Poems from Guantanamo: A Staged Musical Work Inspired by Poetry of Detainees Held in Guantanamo

Curator's Note

My contribution to this forum is a brief reflection on my recent musical composition, Poems from Guantánamo for narrator, two violas, and television, which premiered in 2014. This work is based on a collection of poetry with the same title, which was published in 2007 by the University of Iowa Press.

One of the greatest challenges in creating this work occurred in the initial stages, specifically in making a definitive decision on the way in which the work should be presented. An idea that became immediately apparent was that the traditional method of classical text setting seemed too ironic and inappropriate for this poetry. Most of the past concert works I wrote with text were ironic and humorous song cycles based on found text (Missed Connections, from Craigslist posts; and Leave a Message, comprising answering machine messages and spam emails), so this was a significant shift in direction for me. During this time, I pursued several different though substantially developed sketches that were ultimately thrown out. A central conceptual question was, how can I create a new work to express my feelings about the injustice at Guantánamo without diminishing the original material or merely creating a reading of the poems of the book? What ultimately informed the presentation and instrumentation was a mixture of practicality, intuition, and process of elimination. The final draft is the version presented here, with a stage divided in two parts: a CRT-style TV on one side and the narrator and violas on the other, behind a scrim.

For a composer brought through the university system in the United States, and primarily working in the classical concert music tradition, there is often an expectation to avoid political statements and also to work within the confines of music that offers audience “accessibility.” This, of course, is a thread for another discussion, but these pressures weighed heavily on my decisions. While creating this work and growing more aware of other political works, I also realized there is a serious risk of exploitation that hangs over this approach, and a temptation for many artists to “provide” a voice to certain populations. In contrast, I hoped to amplify these texts and present these poems in a new setting.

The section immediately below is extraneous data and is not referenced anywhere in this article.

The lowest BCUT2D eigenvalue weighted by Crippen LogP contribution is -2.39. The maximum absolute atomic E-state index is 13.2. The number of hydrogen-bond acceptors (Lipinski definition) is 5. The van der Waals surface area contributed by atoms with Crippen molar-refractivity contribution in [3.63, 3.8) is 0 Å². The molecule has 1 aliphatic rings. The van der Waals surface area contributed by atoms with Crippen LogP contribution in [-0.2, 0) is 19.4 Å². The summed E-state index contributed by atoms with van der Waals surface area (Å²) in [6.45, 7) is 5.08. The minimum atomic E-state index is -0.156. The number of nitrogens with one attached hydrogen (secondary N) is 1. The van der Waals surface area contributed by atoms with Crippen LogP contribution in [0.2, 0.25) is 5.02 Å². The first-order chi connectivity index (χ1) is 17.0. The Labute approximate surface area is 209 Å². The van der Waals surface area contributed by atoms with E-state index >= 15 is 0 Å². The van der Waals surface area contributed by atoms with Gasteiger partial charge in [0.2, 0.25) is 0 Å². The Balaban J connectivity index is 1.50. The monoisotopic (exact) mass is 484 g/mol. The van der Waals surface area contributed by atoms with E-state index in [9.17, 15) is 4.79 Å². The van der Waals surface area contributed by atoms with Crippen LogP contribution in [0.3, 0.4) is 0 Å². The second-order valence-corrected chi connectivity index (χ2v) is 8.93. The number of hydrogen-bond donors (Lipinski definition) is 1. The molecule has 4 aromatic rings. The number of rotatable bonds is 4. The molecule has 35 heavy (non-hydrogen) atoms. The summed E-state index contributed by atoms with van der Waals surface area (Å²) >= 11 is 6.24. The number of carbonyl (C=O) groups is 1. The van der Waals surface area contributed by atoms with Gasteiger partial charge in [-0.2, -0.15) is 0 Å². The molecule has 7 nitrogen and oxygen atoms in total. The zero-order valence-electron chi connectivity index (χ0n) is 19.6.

The video clip provided is a three-minute excerpt from the complete thirty-minute piece. Watch the complete performance here: https://youtu.be/8m5RCUkvDDs 

 

Comments

Kristen A. Traynor's picture

A Few Thoughts

This is a really powerful piece. The music adds the intensity of emotion that the spoken word alone cannot fully capture. It gives the audience an opportunity to contemplate the prisoners’ difficult position and experience.

I can appreciate the difficulty with which a composer must approach a political piece, but without the willingness to face this challenge (and possible backlash), the broader society is losing out and is unable to really visualize the emotions the prisoners are experiencing.

Alexandra Moore's picture

One of the effects for me of

One of the effects for me of this extraordinary piece is the way in which the music brings to the forefront the emotion but also the complex issues of poetic voice and censorship that surrounded the release of Poems from Guantanamo: The Detainees Speak.

For those interested in reading more, the editor, Marc Falkoff, has written about the process. One of his essays is included in the Routledge Companion to Literature and Human Rights, which I co-edited with Sophia A. McClennen.

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